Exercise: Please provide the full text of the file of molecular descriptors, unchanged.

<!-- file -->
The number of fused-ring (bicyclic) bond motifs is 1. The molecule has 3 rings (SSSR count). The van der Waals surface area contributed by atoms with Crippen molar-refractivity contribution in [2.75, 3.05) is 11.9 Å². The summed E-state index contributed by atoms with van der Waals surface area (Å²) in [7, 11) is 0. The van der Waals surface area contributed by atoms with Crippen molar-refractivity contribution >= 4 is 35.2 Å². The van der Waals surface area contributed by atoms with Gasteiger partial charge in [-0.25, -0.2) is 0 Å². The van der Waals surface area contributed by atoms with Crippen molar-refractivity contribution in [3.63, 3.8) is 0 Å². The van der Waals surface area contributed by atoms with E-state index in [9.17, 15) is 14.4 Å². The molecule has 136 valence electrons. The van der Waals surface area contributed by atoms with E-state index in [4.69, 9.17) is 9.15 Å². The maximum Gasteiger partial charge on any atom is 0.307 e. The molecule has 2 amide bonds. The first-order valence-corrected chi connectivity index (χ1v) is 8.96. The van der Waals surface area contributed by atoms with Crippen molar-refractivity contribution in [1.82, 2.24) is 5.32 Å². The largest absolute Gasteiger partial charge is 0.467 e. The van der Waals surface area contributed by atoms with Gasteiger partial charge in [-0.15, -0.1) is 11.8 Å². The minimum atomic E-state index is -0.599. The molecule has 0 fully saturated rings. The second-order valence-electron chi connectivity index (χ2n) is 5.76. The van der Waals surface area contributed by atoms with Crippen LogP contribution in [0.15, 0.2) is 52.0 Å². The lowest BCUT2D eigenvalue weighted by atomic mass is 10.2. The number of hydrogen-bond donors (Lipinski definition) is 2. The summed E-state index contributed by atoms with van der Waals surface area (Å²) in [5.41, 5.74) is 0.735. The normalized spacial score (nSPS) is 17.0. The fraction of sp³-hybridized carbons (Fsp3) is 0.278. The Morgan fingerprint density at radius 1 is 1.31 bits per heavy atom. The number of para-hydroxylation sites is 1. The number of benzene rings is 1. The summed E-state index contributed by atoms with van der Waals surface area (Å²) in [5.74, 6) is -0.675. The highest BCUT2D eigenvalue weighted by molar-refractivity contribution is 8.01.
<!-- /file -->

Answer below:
The number of fused-ring (bicyclic) bond motifs is 1. The molecule has 3 rings (SSSR count). The van der Waals surface area contributed by atoms with Crippen molar-refractivity contribution in [2.75, 3.05) is 11.9 Å². The summed E-state index contributed by atoms with van der Waals surface area (Å²) in [7, 11) is 0. The van der Waals surface area contributed by atoms with Crippen molar-refractivity contribution >= 4 is 35.2 Å². The van der Waals surface area contributed by atoms with Gasteiger partial charge in [-0.25, -0.2) is 0 Å². The van der Waals surface area contributed by atoms with Crippen molar-refractivity contribution in [3.63, 3.8) is 0 Å². The van der Waals surface area contributed by atoms with E-state index in [9.17, 15) is 14.4 Å². The molecule has 136 valence electrons. The van der Waals surface area contributed by atoms with E-state index in [4.69, 9.17) is 9.15 Å². The maximum Gasteiger partial charge on any atom is 0.307 e. The molecule has 2 amide bonds. The first-order valence-corrected chi connectivity index (χ1v) is 8.96. The van der Waals surface area contributed by atoms with Crippen molar-refractivity contribution in [1.82, 2.24) is 5.32 Å². The largest absolute Gasteiger partial charge is 0.467 e. The van der Waals surface area contributed by atoms with Gasteiger partial charge in [-0.15, -0.1) is 11.8 Å². The minimum atomic E-state index is -0.599. The molecule has 0 fully saturated rings. The second-order valence-electron chi connectivity index (χ2n) is 5.76. The van der Waals surface area contributed by atoms with Crippen LogP contribution in [0.15, 0.2) is 52.0 Å². The lowest BCUT2D eigenvalue weighted by atomic mass is 10.2. The number of hydrogen-bond donors (Lipinski definition) is 2. The summed E-state index contributed by atoms with van der Waals surface area (Å²) in [5.41, 5.74) is 0.735. The normalized spacial score (nSPS) is 17.0. The fraction of sp³-hybridized carbons (Fsp3) is 0.278. The Morgan fingerprint density at radius 1 is 1.31 bits per heavy atom. The number of para-hydroxylation sites is 1. The number of benzene rings is 1. The summed E-state index contributed by atoms with van der Waals surface area (Å²) in [5.74, 6) is -0.675. The highest BCUT2D eigenvalue weighted by molar-refractivity contribution is 8.01.